The books I've read for the International Women's Forum Cornerstone Conference in Amman, Jordan have (1) shown me how little I know about Islam; (2) raised more questions than they have answered. For example, Leila Ahmed (conference speaker, Harvard Divinity School professor, Egyptian by birth, author of Women & Gender in Islam) admits in her memoir Border Passage that she never learned to read classical Arabic. Therefore, she cannot read the Q'ran. She says that the Q'ran is an oral text for Muslims. Except for scholars and jurists, the Q'ran is heard, not read. Furthermore, the Arabic dialect spoken in each country in the Middle East is so different that the denizen of one country cannot understand the Arabic spoken in another country. When Ms. Ahmed went to teach in the Emirates, she had to have an interpreter for Gulf Arabic.
Ms. Ahmed's comment makes no sense when I try to puzzle it out. What, then, is modern standard Arabic? Is this what literate people in the Middle East read in their newspapers? If not modern standard Arabic, what is the Arabic of the written press? What is the common denominator Arabic of the American University of Beirut--still, after all these years, an important source of higher education in the Middle East, as I have learned from googling the conference's speakers. What is the Arabic on Al-Jazeera?
Beyond these practical considerations, the oral transmission of the Q'ran has enormous consequences, it seems to me. As we Protestant Christians know, it was the translation of the Bible into the European vernaculars--an act of disobedience against the Church that cost both translators and printers their lives--and the subsequent reading of the Bible among the literate middle classes that led to the Reformation and its attendant consequences for nation-states and human rights. A sixteenth-century European had to read the Bible in secret, upon penalty of death; the reward for such a risk, however, was the freedom to decide for oneself the meaning of the sacred text. The printing press was introduced into the Arabic-speaking world by nineteenth-century American missionaries, brought from Malta to Beirut in 1834. Maybe it's time for Muslims to read the Q'ran in their native languages. Of course, western history here is a cautionary tale, as well, in that it was the internecine warfare among Catholics and Protestants that finally led some people to a surfeit of violence and killing and a subsequent sense of the worth of all individuals, no matter their beliefs. It was not a straight path from the translated Bible to religious freedom. So perhaps we should not expect change in the Muslim world too quickly.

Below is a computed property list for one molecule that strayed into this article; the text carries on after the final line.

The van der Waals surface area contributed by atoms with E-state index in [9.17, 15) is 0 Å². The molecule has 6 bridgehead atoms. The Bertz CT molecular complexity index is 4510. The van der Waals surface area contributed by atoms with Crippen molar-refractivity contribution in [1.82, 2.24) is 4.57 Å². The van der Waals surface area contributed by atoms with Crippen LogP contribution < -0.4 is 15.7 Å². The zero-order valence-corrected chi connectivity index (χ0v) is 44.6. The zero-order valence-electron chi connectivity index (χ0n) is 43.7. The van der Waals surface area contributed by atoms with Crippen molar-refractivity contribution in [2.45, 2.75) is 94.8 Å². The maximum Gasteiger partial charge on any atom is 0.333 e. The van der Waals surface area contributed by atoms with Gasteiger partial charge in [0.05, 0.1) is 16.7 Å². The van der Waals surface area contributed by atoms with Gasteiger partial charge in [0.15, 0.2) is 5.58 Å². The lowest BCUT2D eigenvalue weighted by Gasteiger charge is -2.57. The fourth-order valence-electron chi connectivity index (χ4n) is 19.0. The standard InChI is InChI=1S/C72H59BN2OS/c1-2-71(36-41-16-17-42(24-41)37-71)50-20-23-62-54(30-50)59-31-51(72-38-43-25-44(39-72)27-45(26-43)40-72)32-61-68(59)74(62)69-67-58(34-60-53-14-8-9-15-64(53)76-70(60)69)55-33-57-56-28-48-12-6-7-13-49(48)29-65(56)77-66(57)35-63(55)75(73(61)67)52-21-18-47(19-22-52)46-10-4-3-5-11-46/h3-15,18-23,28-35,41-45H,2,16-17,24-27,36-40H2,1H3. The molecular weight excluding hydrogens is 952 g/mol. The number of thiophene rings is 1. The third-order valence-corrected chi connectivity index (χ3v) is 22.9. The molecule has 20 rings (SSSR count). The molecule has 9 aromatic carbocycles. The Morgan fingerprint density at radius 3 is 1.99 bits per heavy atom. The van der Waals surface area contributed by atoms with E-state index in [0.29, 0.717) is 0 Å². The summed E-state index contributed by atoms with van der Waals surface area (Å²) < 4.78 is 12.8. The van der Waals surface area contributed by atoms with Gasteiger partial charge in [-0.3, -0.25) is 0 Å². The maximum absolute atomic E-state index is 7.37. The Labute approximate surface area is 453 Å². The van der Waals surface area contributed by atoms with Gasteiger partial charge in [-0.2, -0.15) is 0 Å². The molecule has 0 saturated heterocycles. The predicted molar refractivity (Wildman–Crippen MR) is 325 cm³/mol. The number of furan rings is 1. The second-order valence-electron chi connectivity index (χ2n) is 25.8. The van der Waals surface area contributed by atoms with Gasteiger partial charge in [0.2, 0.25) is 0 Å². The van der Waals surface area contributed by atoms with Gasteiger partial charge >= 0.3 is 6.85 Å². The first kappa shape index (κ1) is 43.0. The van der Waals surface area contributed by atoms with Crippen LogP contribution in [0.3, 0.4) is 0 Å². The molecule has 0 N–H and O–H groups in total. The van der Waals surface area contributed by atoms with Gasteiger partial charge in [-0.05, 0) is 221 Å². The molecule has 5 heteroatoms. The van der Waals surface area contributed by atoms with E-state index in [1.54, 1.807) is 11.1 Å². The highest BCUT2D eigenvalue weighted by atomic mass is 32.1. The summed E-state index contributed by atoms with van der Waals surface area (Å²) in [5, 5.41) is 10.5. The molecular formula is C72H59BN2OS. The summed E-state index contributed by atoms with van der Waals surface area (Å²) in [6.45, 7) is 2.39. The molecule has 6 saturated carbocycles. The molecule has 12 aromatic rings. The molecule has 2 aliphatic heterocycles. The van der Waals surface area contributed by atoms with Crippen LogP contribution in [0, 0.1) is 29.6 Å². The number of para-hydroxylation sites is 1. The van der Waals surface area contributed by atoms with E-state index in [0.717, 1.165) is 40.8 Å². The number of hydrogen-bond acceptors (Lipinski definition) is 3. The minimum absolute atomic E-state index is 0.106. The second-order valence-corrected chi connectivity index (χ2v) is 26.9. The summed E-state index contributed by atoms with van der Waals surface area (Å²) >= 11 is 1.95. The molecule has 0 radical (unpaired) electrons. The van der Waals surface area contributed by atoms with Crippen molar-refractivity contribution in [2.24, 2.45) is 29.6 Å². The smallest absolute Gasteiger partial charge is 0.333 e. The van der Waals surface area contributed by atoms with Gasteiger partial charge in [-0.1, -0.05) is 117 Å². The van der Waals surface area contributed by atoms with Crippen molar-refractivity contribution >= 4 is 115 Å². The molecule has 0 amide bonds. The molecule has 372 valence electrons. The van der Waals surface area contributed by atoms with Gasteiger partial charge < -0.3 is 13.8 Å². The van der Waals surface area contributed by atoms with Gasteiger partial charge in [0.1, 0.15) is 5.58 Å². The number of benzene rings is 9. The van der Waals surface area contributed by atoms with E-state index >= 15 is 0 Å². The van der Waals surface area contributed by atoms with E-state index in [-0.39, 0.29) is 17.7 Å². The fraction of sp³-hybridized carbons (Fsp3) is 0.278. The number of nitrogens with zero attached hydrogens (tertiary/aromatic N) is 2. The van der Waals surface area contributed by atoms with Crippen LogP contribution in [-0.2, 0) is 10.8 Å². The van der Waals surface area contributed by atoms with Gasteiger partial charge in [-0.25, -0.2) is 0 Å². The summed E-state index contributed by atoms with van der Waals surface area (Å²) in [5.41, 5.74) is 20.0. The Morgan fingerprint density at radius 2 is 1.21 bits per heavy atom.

Nevertheless, it does seem to me that a crux of Islamic culture is the oral transmission of the revelations of the Prophet.
Hume Horan, a retired U.S. foreign service Arabist, has this to say on the subject of why the Islamic world has been resistant to translations. "Here is the dilemma: God spoke Arabic. Oh, he may have delivered an earlier, flawed message in Hebrew, in the Old Testament, or in Greek, in the New. but he damn sure got it right the third time. The Koran is not history or biography, like the Bible. It is pure revelation. Arabic is coterminus with God. So, unlike English, which is a compost, a welcoming cathedral, the most catholic of languages, Arabic is a completely closed system, resistant to loanwords, a terrifyingly logical, well-oiled piece of machinery that just clicks, clicks away." (quote from Robert D. Kaplan's The Arabists)
Arabic verb tenses do not delineate among past, present, and future. Surely, this feature of Arabic also contributes to the resistance to Koranic translation.
And one small consequence for westerners is the transliteration of Arabic words. Is it the Koran, Qur'an, Qur'n, or Q'ran? Was he Mohammed, Mohamed, Muhammed, Muhamad, Muhammad? Each of the books I have been reading uses a different spelling. This confusion adds to the tentativeness of any and all western observations of Islam, including mine here on Junehill, Owl and a Green Dog, Too.